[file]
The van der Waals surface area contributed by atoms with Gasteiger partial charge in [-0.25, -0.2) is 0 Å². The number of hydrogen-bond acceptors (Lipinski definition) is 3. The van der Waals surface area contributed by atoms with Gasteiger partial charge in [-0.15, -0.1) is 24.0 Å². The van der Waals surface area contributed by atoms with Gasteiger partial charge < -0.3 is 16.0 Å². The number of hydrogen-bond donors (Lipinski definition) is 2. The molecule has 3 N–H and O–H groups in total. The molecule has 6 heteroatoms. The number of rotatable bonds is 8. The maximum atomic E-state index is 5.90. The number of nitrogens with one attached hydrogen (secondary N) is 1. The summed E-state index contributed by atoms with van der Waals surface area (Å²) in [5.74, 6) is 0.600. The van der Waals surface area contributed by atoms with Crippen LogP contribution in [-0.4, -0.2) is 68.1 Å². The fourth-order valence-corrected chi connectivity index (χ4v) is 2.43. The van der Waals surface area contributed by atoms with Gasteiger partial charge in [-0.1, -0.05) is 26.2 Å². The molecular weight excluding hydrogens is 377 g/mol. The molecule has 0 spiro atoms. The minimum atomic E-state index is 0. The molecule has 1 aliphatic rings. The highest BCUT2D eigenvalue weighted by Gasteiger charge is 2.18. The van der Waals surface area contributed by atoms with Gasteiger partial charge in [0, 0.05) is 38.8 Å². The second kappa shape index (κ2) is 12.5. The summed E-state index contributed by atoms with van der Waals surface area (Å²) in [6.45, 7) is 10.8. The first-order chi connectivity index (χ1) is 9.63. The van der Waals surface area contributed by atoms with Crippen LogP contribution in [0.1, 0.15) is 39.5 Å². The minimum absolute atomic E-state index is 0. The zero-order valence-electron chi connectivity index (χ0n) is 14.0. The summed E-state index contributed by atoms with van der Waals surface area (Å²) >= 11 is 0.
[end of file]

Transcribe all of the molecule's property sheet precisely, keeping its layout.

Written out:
The van der Waals surface area contributed by atoms with Gasteiger partial charge in [-0.25, -0.2) is 0 Å². The number of hydrogen-bond acceptors (Lipinski definition) is 3. The van der Waals surface area contributed by atoms with Gasteiger partial charge in [-0.15, -0.1) is 24.0 Å². The van der Waals surface area contributed by atoms with Gasteiger partial charge < -0.3 is 16.0 Å². The number of hydrogen-bond donors (Lipinski definition) is 2. The molecule has 3 N–H and O–H groups in total. The molecule has 6 heteroatoms. The number of rotatable bonds is 8. The maximum atomic E-state index is 5.90. The number of nitrogens with one attached hydrogen (secondary N) is 1. The summed E-state index contributed by atoms with van der Waals surface area (Å²) in [5.74, 6) is 0.600. The van der Waals surface area contributed by atoms with Crippen LogP contribution in [-0.4, -0.2) is 68.1 Å². The fourth-order valence-corrected chi connectivity index (χ4v) is 2.43. The van der Waals surface area contributed by atoms with Gasteiger partial charge in [-0.1, -0.05) is 26.2 Å². The molecular weight excluding hydrogens is 377 g/mol. The molecule has 0 spiro atoms. The minimum atomic E-state index is 0. The molecule has 1 aliphatic rings. The highest BCUT2D eigenvalue weighted by Gasteiger charge is 2.18. The van der Waals surface area contributed by atoms with Gasteiger partial charge in [0, 0.05) is 38.8 Å². The second kappa shape index (κ2) is 12.5. The summed E-state index contributed by atoms with van der Waals surface area (Å²) in [6.45, 7) is 10.8. The first-order chi connectivity index (χ1) is 9.63. The van der Waals surface area contributed by atoms with Crippen LogP contribution in [0.1, 0.15) is 39.5 Å². The minimum absolute atomic E-state index is 0. The zero-order valence-electron chi connectivity index (χ0n) is 14.0. The summed E-state index contributed by atoms with van der Waals surface area (Å²) >= 11 is 0.